In which I advocate for the creation of a Law ____________, and it will be awesome.
August 29, 2013 § 4 Comments
Thanks to a post by my buddy Greenfield, I am now nothing more than a few minutes closer to death, via a video by one of the newest ABA “legal rebels.”
So, basically, what we’ve been needing is a “Law Laboratory” in order to deliver quality and affordable legal care to the masses?
I’m not sure about its actual delivery of legal services, but I’ve discerned from the video that the “Law Laboratory” does the following:
1. Holds events in various locations.
2. Has a spiffy website.
3. Talks about stuff with people.
4. Does not wear lab coats.
This sounds like a fantastic way to effectuate a paradigm shift in the legal profession, whatever that means. Granted, I only watched the video once. I can’t do it again, I won’t do it again, and you can’t make me.
Frankly, I think this young lady has it wrong. Laboratories, from my memories of them, are boring, overly sterile and filled with funky odors. That’s not an environment in which to change a profession. Let’s look at a few better options.
Law Amusement Park
Who doesn’t like an amusement park? Activities abound that pique the interests of almost any segment of the population. You can be turned and twisted. You can be turned upside down and caused to puke the undercooked turkey leg you consumed 20 minutes ago. Opportunities abound to scream “Wheeeeee!”, even at inappropriate times. Especially at inappropriate times.
At the end of the day, you are exhausted, grimy, and need to take a dump. Why, that’s just like the practice of law.
Every restaurant wants to be a bistro. Why? They want to appeal to uppity clientele with deep pockets and a hankering for rich, creamy hollandaise sauce poured over everything. If you know what I mean.
Nowadays, many restaurants want to bring a bistro feel to the masses, just like some of of these legal rebels. What they fail to realize is that a Whopper is a Whopper, whether you call the joint Burger King or Burger Bistro. Changing the decor and name does not change the food.
Many in the practice of law attempt this same business model.
Like a Law Amusement Park, but with freaks. Lotsa freaks. Just like the law! Have you ever attended municipal court in a large metro area? If you have, you know what I’m talking about. Remember what I said about ending an amusement park day feeling exhausted and grimy? In municipal court, you feel that way by 9AM.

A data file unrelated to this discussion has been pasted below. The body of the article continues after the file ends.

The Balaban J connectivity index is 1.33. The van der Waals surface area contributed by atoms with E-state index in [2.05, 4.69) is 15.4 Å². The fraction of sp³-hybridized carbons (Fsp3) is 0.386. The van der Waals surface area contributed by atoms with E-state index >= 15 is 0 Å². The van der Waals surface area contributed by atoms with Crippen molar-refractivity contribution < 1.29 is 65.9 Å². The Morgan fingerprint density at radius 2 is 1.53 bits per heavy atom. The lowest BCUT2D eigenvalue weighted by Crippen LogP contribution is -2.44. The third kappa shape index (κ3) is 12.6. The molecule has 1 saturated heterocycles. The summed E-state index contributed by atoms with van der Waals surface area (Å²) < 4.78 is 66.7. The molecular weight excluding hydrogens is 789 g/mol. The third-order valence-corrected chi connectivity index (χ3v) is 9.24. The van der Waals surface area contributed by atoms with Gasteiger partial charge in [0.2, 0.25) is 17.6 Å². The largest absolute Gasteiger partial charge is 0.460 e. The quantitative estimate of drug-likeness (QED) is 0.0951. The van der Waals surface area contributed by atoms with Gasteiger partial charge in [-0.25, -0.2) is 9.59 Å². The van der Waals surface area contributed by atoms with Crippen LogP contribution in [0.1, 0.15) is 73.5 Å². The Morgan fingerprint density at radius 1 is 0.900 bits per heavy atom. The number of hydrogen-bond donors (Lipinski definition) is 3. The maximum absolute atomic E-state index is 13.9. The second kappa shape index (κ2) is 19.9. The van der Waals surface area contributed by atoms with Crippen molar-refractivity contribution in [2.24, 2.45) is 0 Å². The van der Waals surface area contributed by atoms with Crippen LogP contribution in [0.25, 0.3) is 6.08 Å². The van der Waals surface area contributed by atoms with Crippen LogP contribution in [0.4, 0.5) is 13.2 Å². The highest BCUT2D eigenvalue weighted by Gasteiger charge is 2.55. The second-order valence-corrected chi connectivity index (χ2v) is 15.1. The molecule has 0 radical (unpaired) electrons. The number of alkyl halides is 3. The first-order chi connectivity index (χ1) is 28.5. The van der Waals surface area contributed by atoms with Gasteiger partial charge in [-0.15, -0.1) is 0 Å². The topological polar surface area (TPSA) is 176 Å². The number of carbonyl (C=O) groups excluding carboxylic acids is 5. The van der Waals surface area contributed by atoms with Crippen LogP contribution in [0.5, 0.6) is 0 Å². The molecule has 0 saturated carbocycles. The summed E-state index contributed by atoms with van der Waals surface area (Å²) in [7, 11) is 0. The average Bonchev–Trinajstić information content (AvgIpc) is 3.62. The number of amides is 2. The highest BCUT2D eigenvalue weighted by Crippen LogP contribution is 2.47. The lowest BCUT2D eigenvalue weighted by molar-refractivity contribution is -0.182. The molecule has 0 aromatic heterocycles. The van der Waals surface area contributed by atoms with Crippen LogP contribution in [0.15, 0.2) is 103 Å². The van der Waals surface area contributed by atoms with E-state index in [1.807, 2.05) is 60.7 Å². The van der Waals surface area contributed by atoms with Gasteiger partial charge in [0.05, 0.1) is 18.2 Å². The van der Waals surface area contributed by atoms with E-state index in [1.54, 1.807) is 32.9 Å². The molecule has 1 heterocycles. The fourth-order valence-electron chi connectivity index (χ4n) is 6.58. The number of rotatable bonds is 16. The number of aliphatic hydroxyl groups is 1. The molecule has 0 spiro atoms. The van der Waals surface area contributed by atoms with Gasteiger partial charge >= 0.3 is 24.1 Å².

Law Strip Club
Everyone enters expecting to leave a winner. In the end, the vast majority leave feeling nothing but hot and bothered. Then there’s coming up with an excuse for being covered in glitter makeup, but that’s another blog post entirely.
Walmart brought cheap stuff at a cheap price to the masses, all while employing cheap labor. Isn’t that what most of these “bringing affordable legal services to the masses” are seeking to do? They just think they’re above genuflecting to a portrait of Sam Walton every morning prior to leaving for work.
Law Outlet Mall
Those jeans seem like a great deal. That is, until that faulty seam in the back splits and you show your ass to the entire world. But, hey, it was a great deal, and the savings were incredible!
I hear it from potential clients again and again, as they come to similar revelations about their prior legal representation.
Now we’re getting somewhere. Consider the similarities to a courthouse:
–Some people are getting screwed.
–Other people are doing the screwing.
–Some people end their visit feeling satisfied.
–Others end their visit in pain.
–Some leave with diseases. Most are incurable.
–Some people never leave, having been buried in the basement and forgotten.
–Most people working there are selling services. And we all know that services is services.
–Those who are not selling services work in a losing effort to sanitize walls and floors.
Because that’s the law, and it sure as hell ain’t no laboratory. That’s where change, if it is to be made, happens–not in some sterile laboratory, but in the real world, with real lawyers, doing real stuff for real clients. Ugly, unseemly, and undignified, though it often is.